Flight rule, because many all-cargo aircraft operators also transport 
individuals who are not flight crew members, such as couriers and 
animal handlers. The commenter was concerned that these individuals may 
be foreign nationals, and they frequently sit immediately outside the 
flight deck on these all-cargo flights.
    TSA Response: During development of the Secure Flight program, TSA 
determined that the scope of the initial Secure Flight implementation 
phases should include only those aircraft operators that are required 
to have a full security program under 49 CFR 1544.101(a), and foreign 
air carriers that are required to have a security program under 49 CFR 
1546.101(a) or (b). These aircraft operators are the passenger airlines 
that offer scheduled and/or public charter flights from commercial 
airports. TSA has decided to limit the scope of the Secure Flight final 
rule to these aircraft operators in order first to focus on those areas 
that raise the most aviation security concerns. After successful 
implementation of the original population of covered aircraft 
operators, TSA will consider broadening Secure Flight's scope to 
include other categories of aircraft operators. In the interim, the 
all-cargo operators must conduct watch list matching for these 
individuals.
    Comment: A commenter requested TSA modify the Secure Flight final 
rule to accommodate the processes of private charter carriers.
    TSA Response: In the Secure Flight NPRM, TSA proposed to limit the 
scope of the Secure Flight program to U.S. aircraft operators that are 
required to have a full security program under 49 CFR 1544.101(a), and 
covered flights operated by foreign air carriers that are required to 
have a security program under 49 CFR 1546.101(a) or (b). Many U.S. 
aircraft operators also operate private charter operations that are 
subject to the requirements in 49 CFR 1544.101(f), which include 
requiring aircraft operators to conduct watch list matching of the 
passengers. TSA recognizes that it may be more efficient for the 
covered U.S. aircraft operators to submit the names of passengers on 
their private charters to Secure Flight for watch list matching. 
Consequently, the definition of covered flight includes private charter 
flights operated by covered U.S. aircraft operators. TSA intends to 
implement Secure Flight for other private charter flights through 
future rulemakings.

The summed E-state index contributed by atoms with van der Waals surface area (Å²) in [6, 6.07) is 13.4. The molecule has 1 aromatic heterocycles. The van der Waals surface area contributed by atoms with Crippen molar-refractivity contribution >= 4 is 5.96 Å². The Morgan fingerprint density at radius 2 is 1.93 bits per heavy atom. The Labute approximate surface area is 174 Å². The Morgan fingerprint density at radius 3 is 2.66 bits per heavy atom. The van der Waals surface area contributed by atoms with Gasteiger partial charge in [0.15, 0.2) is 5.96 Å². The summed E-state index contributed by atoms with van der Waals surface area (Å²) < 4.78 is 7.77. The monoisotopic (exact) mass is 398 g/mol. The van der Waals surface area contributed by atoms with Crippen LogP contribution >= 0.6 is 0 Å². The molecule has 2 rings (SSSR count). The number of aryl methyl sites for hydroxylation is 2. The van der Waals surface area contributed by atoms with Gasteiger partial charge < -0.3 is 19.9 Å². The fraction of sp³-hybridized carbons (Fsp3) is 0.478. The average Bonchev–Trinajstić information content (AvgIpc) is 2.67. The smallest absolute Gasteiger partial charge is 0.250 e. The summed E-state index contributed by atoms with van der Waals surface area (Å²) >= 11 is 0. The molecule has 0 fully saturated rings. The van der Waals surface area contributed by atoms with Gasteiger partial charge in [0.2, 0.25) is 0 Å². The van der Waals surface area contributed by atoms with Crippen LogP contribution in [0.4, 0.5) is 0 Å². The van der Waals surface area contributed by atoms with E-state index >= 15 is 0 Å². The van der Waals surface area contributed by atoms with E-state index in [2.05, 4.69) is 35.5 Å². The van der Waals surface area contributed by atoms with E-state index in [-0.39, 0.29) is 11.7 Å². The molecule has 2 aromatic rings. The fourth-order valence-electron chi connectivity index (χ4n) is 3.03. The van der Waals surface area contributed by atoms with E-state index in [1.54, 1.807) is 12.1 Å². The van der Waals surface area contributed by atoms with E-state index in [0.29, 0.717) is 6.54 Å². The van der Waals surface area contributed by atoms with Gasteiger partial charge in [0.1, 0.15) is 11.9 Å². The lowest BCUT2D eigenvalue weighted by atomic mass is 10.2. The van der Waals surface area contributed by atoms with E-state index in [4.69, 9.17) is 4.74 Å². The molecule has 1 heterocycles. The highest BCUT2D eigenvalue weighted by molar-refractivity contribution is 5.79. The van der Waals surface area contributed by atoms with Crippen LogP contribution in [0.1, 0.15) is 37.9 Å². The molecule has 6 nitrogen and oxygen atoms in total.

Comment: One commenter requested that TSA require foreign air 
carriers conducting private charter passenger operations to and from 
the United States to adopt and carry out a security program. 
Alternatively, the commenter requested that TSA include foreign 
operators of private charter flights within the scope of the Secure 
Flight program instead of the existing TSA/FAA airspace waiver 
procedures for flights entering, departing, or overflying U.S. 
airspace.
    TSA Response: TSA appreciates the comments received concerning 
aircraft operators covered under this final rule. TSA did not propose, 
however, to require foreign air carriers not currently subject to an 
existing security program to adopt a security program or to apply the 
Secure Flight requirements on these foreign air carriers as part of 
this Secure Flight rulemaking.

[[Page 64029]]

    However, foreign air carriers operating flights to and from the 
United States are subject to the APIS Pre-Departure final rule under 
which DHS will perform watch list matching of the passengers on their 
flights.
    Comment: TSA received several comments from aircraft operators 
arguing that airlines do not have the ability to impose Secure Flight 
requirements on travel agents and other third parties. A commenter 
suggested the government should mandate travel agencies to collect full 
name in the reservation and place a privacy notice on associated Web 
sites.
    TSA Response: TSA disagrees that covered aircraft operators are 
unable to require travel agents and other third parties that sell 
tickets for their flights to collect the necessary passenger